Logistics: Russia Cuts The NATO Supply Line


June 9, 2015: Yet another casualty of the Russian invasion of Ukraine is supply lines for Western troops in Afghanistan. In response to sanctions Russia has shut down railroad access to Afghanistan via Central Asia and Russia. This move is not popular with the other nations involved because everyone along the route, including Russia, got paid. But Russia has few options as it seeks to fight back against Western economic sanctions (in response to Russian aggression in Ukraine).

Even though most Western forces are out of Afghanistan, there are still about 20,000 troops and civilians remaining who serve as military and technical advisors. Now all ground traffic has to go through Pakistan and that can be a hassle, or worse. This is because for thousands of years tribes along the roads into landlocked Afghanistan, especially those going through key mountain passes, got rich by demanding a bribe from travelers. This money was for “protection” from the tribe in question and, in theory, from any other tribesmen or stray bandits along the route. The tribes making the most money were the ones that could keep others from attacking the travelers that had paid for protection.

These days the trade routes are usually paved roads and the travelers are trucks operated by Pakistani and Afghan transportation companies. These companies pay governments and powerful tribes to ensure that their trucks are unmolested. That doesn’t always work, especially when there’s a lot more traffic. That has been the case since 2002, when the Taliban lost control of Afghanistan and Western troops, and foreign aid money, was flooding in. This meant a lot more traffic because the Afghan economy was revived and those rich foreigners needed a lot of imported stuff. Sensing an opportunity the demands for bribes just kept getting bigger.

In response, the United States overcame obstacles (mainly diplomatic) and moved much of  its Afghanistan line from the Pakistani port of Karachi to rail lines running through Russia, Kazakhstan, and Uzbekistan. NATO and the U.S. negotiated with Russia to allow supplies to move to Afghanistan via Russian rail lines and those of Central Asian nations. These railroads only go as far as the Afghan border. There are no railroads in Afghanistan. Thus, from the Uzbek border, the freight containers are trucked south to where most of the U.S. and NATO troops are stationed. By 2011, about 40 percent of supplies were arriving via the "Northern Distribution Network" (NDN). The U.S. wanted to eventually move all truck cargo via the northern route but the roads especially the one through the Salang tunnel, were not able to handle it. Moreover, the Russians and other nations controlling parts of the rail network got greedy and kept demanding higher transit fees.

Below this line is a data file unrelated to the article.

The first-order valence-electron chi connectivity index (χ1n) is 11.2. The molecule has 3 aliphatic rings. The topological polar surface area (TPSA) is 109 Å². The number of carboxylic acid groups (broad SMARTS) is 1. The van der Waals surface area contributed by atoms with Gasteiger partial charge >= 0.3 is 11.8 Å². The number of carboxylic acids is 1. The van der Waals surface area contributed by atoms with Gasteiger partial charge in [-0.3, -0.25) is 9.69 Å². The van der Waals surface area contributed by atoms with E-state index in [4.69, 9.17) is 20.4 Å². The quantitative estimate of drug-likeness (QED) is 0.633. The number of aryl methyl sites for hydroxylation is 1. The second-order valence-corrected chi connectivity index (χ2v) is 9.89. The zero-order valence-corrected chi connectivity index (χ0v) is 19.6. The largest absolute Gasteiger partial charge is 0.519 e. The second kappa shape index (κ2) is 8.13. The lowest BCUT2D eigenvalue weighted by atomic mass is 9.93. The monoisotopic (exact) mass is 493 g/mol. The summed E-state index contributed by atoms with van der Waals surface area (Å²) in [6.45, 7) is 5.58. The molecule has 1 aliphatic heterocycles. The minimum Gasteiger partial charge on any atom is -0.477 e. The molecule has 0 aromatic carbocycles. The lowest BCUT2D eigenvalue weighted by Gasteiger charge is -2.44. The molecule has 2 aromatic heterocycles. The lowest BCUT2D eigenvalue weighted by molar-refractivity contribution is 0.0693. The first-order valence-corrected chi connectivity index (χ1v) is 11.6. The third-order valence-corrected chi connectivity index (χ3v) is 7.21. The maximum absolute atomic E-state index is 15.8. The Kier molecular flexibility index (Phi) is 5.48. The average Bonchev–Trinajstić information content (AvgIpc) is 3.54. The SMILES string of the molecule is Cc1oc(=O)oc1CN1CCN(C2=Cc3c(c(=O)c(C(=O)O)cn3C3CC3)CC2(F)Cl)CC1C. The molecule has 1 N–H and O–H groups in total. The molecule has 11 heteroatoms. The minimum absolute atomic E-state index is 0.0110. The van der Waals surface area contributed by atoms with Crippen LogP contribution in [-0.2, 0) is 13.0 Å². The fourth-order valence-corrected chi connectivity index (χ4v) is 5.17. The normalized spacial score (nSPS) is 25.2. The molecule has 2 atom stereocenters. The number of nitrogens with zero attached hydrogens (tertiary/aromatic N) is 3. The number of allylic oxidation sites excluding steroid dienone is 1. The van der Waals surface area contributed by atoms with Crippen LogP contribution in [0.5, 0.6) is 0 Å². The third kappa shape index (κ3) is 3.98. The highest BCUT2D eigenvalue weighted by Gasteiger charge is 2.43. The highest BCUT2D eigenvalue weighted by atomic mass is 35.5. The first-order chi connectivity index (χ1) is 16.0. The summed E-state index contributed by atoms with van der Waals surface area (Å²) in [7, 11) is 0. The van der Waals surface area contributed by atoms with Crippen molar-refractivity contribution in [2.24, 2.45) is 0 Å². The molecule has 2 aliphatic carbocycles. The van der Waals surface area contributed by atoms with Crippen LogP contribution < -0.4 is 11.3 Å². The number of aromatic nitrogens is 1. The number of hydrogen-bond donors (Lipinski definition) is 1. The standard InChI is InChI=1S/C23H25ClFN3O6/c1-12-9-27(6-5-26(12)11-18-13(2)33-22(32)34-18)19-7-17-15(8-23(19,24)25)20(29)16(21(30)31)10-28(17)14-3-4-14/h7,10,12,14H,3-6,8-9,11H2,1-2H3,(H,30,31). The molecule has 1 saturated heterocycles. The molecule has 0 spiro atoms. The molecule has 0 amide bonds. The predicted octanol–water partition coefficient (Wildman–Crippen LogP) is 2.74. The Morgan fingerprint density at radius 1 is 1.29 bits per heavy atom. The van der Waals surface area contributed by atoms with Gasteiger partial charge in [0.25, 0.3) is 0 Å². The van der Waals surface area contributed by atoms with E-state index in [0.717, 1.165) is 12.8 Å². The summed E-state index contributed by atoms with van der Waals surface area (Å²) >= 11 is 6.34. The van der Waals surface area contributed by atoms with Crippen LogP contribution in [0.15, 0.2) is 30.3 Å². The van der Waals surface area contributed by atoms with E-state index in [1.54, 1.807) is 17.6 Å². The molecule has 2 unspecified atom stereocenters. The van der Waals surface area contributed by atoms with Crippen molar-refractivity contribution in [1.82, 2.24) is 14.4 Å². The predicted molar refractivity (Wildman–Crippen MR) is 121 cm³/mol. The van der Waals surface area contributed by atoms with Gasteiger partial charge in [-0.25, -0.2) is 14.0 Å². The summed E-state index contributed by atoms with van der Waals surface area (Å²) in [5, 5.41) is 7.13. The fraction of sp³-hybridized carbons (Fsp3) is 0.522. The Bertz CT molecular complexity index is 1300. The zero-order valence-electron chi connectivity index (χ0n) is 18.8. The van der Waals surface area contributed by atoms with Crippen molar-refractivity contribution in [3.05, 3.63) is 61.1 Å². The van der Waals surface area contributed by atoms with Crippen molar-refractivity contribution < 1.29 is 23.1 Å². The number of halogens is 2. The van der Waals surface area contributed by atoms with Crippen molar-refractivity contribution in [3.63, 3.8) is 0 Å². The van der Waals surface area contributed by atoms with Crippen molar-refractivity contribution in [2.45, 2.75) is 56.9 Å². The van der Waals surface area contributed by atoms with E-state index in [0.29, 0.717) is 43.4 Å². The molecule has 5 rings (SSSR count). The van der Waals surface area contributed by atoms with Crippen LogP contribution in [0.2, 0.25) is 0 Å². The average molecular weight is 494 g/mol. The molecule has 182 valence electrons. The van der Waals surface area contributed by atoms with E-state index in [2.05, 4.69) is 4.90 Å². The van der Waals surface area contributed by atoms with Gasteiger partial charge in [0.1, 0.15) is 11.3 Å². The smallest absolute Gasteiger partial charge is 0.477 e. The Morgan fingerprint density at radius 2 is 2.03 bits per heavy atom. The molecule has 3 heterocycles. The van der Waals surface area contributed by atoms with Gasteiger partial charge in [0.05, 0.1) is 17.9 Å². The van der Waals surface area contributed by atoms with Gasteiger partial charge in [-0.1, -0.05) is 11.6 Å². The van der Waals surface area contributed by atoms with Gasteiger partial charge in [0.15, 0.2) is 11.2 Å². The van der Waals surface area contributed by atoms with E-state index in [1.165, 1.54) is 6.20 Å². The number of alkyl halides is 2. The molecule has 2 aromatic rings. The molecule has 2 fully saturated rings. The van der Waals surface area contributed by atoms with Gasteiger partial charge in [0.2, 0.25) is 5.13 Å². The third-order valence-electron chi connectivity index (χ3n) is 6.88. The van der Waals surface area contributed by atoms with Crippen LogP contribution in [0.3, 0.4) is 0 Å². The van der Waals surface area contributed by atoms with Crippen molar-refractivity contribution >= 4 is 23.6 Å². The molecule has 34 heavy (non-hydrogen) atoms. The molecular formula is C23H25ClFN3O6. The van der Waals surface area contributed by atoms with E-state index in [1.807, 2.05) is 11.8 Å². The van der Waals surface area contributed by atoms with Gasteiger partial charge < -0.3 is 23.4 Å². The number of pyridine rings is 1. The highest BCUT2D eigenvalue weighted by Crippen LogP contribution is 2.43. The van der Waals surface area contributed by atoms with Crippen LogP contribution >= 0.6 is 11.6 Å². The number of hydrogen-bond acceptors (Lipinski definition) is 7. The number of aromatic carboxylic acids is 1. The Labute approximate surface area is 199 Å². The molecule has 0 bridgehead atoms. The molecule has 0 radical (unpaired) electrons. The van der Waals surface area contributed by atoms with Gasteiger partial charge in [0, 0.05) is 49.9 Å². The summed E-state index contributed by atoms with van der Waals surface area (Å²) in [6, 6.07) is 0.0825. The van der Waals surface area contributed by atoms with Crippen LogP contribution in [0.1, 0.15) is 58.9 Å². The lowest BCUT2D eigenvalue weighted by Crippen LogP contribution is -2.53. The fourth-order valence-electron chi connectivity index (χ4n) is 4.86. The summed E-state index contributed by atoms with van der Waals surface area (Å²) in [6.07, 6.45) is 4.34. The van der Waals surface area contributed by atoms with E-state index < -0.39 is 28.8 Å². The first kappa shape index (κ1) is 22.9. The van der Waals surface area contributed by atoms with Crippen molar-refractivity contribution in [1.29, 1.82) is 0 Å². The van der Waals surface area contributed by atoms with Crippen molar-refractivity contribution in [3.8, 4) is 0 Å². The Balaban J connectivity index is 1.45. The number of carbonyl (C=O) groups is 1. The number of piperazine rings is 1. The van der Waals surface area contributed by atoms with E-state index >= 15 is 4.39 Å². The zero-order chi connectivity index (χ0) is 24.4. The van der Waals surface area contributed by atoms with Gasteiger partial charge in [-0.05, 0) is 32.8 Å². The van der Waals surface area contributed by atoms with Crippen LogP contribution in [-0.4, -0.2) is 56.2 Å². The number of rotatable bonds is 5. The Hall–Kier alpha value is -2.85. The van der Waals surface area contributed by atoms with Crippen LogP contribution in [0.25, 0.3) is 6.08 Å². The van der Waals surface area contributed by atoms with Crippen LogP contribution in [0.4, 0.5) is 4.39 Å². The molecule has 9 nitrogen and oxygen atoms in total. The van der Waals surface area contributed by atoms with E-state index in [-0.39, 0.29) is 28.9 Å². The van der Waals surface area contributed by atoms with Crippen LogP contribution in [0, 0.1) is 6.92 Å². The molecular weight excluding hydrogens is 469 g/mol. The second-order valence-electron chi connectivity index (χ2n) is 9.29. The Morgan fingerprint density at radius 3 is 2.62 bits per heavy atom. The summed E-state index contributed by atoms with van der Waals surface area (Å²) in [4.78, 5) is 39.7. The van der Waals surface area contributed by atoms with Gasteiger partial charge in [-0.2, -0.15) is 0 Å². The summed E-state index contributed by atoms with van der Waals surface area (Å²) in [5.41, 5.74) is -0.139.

Moving goods across the border is vital to the economy of Afghanistan as well. Most of the interruptions to Khyber Pass traffic are more about money than about the Taliban. NATO and the U.S. are seen as rich foreigners, who can pay more than the Afghan and Pakistani merchants who own most of the goods going up the road into Afghanistan. Squeezing some extra cash out of rich foreigners is an ancient and honored custom in this part of the world. But the Pakistani government was rightly worried that the U.S. and NATO would take their trucking business elsewhere if the interruptions persisted. Pakistani leaders did the math and concluded that the NATO supply line shifting to Central Asia meant the Port of Karachi and the trucking companies stood to lose over $100 million worth of business a year. Pakistan lost a lot of this business when most NATO troops departed Afghanistan by the end of 2014 and now they will get some of the remaining business back because the NDN has been shut down.

Meanwhile an alternative to the NDN is being built. This is the route from western Afghanistan into Iran where a railroad goes to an Iranian port. After several years of negotiations India signed a deal with Iran in early May to invest $100 million to upgrade the Iranian port of Chabahar. Iran would then allow Indian ships to move cargo in and out of Afghanistan via Iranian roads, railroads, and the port of Chabahar. The Pakistani port of Gwadar is 72 kilometers east of Chabahar but Indian relations with Pakistan are too unreliable to allow use of Gwadar (which is now controlled by Chinese firms). During 2004-9 India spent over $70 million to build a 218 kilometer highway from Kandahar (the major city in southwest Afghanistan) to the Iranian border. That connects to Iranian roads and railroads that go the thousand kilometers to Chabahar. This gives Afghanistan easy access to the ocean without going through Pakistan (and its bandits, corrupt officials, and unreliable politics). Afghanistan likes having close relations with Iran because both India and Afghanistan have had problems with Pakistani hostility and support of Islamic terrorists. The U.S. openly opposed the Chabahar deal but India felt it was essential in its efforts to thwart Chinese and Pakistani aggression. Iran might not allow NATO cargo along this route but commercial cargo, which makes up most of what is trucked into Afghanistan, would be welcome and very lucrative. That would make it easier to get NATO cargo shipped in via Pakistan with minimal interruptions and price gouging.






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